I’ve been to every Echelon since it began, and the conference has changed a lot over that time. Everything is bigger, slicker, more polished. A reported 1700 attended the conference! There are more interesting people from a wider variety of backgrounds. Ideas are well researched and articulated. Start-ups pitch well and are better funded; you can say almost professional.
The tech scene’s maturation is unbelievable; like watching a child grow up into a young adult.
While so much of this is good, I have noticed two trends that while are not yet concerns, can easily be if we as a community are not careful.
People at tech conferences are…too good looking?
Before, the people who attended tech conferences tended to be nerds passionate about technology and the way technology can make an impact on our lives. You meet a lot of engineers, serial entrepreneurs, even intellectuals.
Today, the people you meet are much better looking. Much better dressed. Many have backgrounds in finance (as did I), some in marketing. There are lots of buzz words. People suss out your profile, and if not judged Grade-A their eyes wander to look for someone cooler to talk to. As a result, people show off like crazy.
I’ve done this. I raised that. I’ve sold for this much.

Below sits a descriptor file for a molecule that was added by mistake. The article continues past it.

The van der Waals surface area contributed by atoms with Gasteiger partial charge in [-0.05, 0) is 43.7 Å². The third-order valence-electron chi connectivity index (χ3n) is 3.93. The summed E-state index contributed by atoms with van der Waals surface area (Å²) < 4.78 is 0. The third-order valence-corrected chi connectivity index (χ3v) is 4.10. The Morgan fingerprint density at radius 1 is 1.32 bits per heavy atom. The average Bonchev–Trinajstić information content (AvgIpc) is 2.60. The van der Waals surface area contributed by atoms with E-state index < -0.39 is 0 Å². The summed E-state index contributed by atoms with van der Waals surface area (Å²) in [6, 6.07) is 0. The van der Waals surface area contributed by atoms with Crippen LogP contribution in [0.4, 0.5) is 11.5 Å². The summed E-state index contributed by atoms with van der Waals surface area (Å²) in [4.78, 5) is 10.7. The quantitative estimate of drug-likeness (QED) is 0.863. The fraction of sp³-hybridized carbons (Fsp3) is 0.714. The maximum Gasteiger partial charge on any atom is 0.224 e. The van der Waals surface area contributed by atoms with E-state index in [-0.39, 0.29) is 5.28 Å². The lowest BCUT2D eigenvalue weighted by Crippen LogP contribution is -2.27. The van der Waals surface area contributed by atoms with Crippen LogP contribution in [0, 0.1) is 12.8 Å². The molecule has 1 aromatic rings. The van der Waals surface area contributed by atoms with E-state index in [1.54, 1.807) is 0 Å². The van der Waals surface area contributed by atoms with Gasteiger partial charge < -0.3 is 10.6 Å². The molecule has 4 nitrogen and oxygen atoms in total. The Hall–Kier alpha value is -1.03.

The reaction I get from people after mentioning my Stanford background is huge; the tenor change is like night and day. People are much nicer to me. Whereas a few years ago, people didn’t give a shit where you went to school.
There’s a purity the tech community used to have that is increasingly harder to feel. There’s too much posturing.
I don’t want to paint the wrong picture. People are still mostly genuine and among the most friendly across industries; I made friendships the last couple days that just might last. But I do think it’s possible for our culture to change from being open and friendly to being judgmental and mercenary. We must guard against that.
Investors at tech conferences are…too snobby?
There are a LOT more investors than before. Which is undoubtedly a good thing. Sometimes I wonder if there’s more money than good ideas.
However, a few investors I talked to over the conference came off as kinda snobby – and I didn’t even pitch to them. They see my entrepreneur lanyard tag and immediately look like they’d rather jump off the second floor than have a conversation. Is it possible to be a good VC and not like to talk to entrepreneurs? Is it a good thing for investors to think of themselves as above entrepreneurs?
South East Asia needs more good old fashioned, Silicon Valley styled VCs. A Ben Horowitz type who’s been there, done that, and loves relating to entrepreneurs. Someone who knows how hard it is to succeed as an entrepreneur and so would never act like he’s above one.
Again, it’s not like those guys don’t exist here. There are a few awesome investors, like Kuan from GREE Ventures and Roderick from Sinar Mas.
But I also see more wannabe VCs who don’t seem to get it.
The tech community has come a long way and so much of that growth is good. We just need to make sure that with all this change, we don’t become too snobby or too mercenary.